In last weekend’s Los Angeles Times, Mark Swed passes on a bit of liberal lore. John F. Kennedy, he writes, was our nation’s “arts patron in chief”:

“American artists have for three years looked to the White House with unaccustomed confidence and warmth,” Bernstein said that day. “We loved him for the honor in which he held art, in which he held every creative impulse of the human mind, whether it was expressed in words, or notes, or paints, or mathematical symbols.”

Taking advantage of artists to inspire national optimism, the Kennedy White House made art glamorous. In return, art became a crucial factor in the new Camelot.

But it is hardly surprising that this aspect of the Kennedy administration is being overlooked.

Despite an unprecedented explosion of the arts in America over the last half-century, artists have never again been afforded such national prominence.

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Art was there from the beginning for the Kennedy administration. The great, barrier-breaking, African American contralto Marian Anderson sang at the inauguration. My favorite photo of the Kennedy era is a picture of Bernstein and Frank Sinatra backstage at an inaugural ball as they waited to go on, each trying to appear cooler than the other and each looking like he had just been given the keys to the country.

John Steinbeck, W.H. Auden and Robert Lowell were on hand. In all, the president — no doubt at the urging of the first lady, Jacqueline Kennedy — invited 50 writers and artists and musicians to the inauguration.

Except he wasn’t. There’s no doubt Kennedy invited a lot of artists to the White House and pretended to be interested in contemporary painting and music, but as David A. Smith notes in his excellent Money for Art, Kennedy (unlike his wife) cared little for the arts and did nothing in terms of policy other than follow the example of Theodore Roosevelt in creating an arts council by executive order:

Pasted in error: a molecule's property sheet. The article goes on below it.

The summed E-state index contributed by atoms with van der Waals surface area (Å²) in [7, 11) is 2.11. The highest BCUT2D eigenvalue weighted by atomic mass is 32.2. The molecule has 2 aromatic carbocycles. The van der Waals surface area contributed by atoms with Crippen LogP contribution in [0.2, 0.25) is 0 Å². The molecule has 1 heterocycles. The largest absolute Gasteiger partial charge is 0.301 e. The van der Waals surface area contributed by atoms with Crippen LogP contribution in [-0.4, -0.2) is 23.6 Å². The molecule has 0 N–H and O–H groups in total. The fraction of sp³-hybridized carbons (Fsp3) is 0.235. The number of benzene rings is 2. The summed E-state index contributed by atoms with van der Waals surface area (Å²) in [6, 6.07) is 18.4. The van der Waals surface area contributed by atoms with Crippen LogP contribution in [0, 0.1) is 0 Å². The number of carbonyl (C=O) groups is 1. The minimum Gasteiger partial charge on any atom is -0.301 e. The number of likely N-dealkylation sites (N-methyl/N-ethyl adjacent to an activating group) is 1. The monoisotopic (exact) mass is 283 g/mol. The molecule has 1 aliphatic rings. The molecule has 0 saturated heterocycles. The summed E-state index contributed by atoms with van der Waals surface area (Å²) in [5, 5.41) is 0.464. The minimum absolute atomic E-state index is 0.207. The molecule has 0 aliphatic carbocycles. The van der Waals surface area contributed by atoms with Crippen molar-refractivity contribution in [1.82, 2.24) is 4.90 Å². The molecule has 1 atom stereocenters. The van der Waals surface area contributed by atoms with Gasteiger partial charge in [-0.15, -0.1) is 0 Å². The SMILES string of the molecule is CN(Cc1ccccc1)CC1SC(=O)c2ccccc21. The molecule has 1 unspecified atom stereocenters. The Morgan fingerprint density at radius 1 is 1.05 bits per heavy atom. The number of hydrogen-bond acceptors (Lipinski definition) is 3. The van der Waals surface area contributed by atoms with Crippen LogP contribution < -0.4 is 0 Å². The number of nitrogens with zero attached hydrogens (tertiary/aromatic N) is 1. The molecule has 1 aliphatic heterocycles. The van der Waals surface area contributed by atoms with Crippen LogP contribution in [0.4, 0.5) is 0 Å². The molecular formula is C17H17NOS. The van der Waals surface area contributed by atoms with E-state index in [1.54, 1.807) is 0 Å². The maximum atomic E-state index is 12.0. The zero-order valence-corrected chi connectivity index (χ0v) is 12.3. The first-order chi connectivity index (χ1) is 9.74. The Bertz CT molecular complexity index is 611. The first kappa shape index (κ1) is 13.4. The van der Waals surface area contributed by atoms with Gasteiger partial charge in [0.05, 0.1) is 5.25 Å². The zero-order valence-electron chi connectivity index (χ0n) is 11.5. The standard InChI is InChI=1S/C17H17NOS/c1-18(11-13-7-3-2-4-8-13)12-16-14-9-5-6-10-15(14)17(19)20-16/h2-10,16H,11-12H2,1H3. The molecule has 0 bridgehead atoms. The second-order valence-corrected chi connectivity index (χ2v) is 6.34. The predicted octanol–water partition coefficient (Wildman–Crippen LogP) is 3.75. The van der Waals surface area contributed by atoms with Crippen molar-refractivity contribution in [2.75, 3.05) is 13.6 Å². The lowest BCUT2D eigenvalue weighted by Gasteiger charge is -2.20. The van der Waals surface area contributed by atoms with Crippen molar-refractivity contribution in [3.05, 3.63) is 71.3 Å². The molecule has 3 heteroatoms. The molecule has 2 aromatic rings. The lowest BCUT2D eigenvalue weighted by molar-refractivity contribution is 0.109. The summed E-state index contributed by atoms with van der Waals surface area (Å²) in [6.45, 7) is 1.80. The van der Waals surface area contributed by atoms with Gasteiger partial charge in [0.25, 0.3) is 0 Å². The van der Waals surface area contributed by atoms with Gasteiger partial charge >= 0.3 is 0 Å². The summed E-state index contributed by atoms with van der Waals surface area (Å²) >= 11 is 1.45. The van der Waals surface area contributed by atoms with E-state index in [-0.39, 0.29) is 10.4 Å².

Appearances notwithstanding, the Kennedy administration provided only marginal support and official encouragement for the growing movement to put the power of the government to work for American artists. Over the next two years and ten months, the administration introduced no new legislation, nor did it take any bold or novel steps, to invigorate the nation’s cultural life. In fact, throughout his administration President Kennedy came under fire from some in Congress for doing nothing to further the arts beyond hosting great artists at the White House.

And regarding Kennedy’s personal attitude towards the arts, Smith notes:

In matters of private preferences and artistic tastes, Kennedy had much more in common with his predecessor [Eisenhower] than most people would ever have imagined. One writer who spent time close to the president recorded that, White House performances notwithstanding, JFK was ambivalent at best toward “serious music.” He had no personal interest in opera, was bored by the ballet, and had even been known to doze off at symphony concerts. “Bill Bailey, Won’t You Please Come Home?” was his favorite song.  His taste in movies ran to Casablanca, Spartacus, or The Guns of Navarone rather than anything “too arty or actionless.” Like Ike, he also preferred paintings of Western scenes, several of which he hung in the White House living quarters, to anything remotely modern or abstract. Also like Eisenhower, Kennedy enjoyed action-packed bedside reading, though he chose the James Bond adventures of Ian Fleming over the Old West tales of Zane Grey.

So who was our “arts patron in chief” if it wasn’t Kennedy? Well, if you go by funding, it was Richard Nixon.  That’s right.

After he was elected, Nixon met with Nancy Hanks, who was to head up the young National Endowment for the Arts. Nixon told her, as Smith notes, that “one of the important goals of my administration is the further advance in the cultural development of our nation.” He put his budget where his mouth was, overseeing the largest expansion of the National Endowment for the Arts in its short history, and the largest percentage increase over a period of four years to date. When Nixon took office in January 1969, funding for the NEA was at a little over $8 million. When he left office in 1974, its budget was over $60 million. If Nixon had not supported the NEA in the way that he did, the small, fledgling agency may have easily disappeared.

But, as they say, great myths die hard.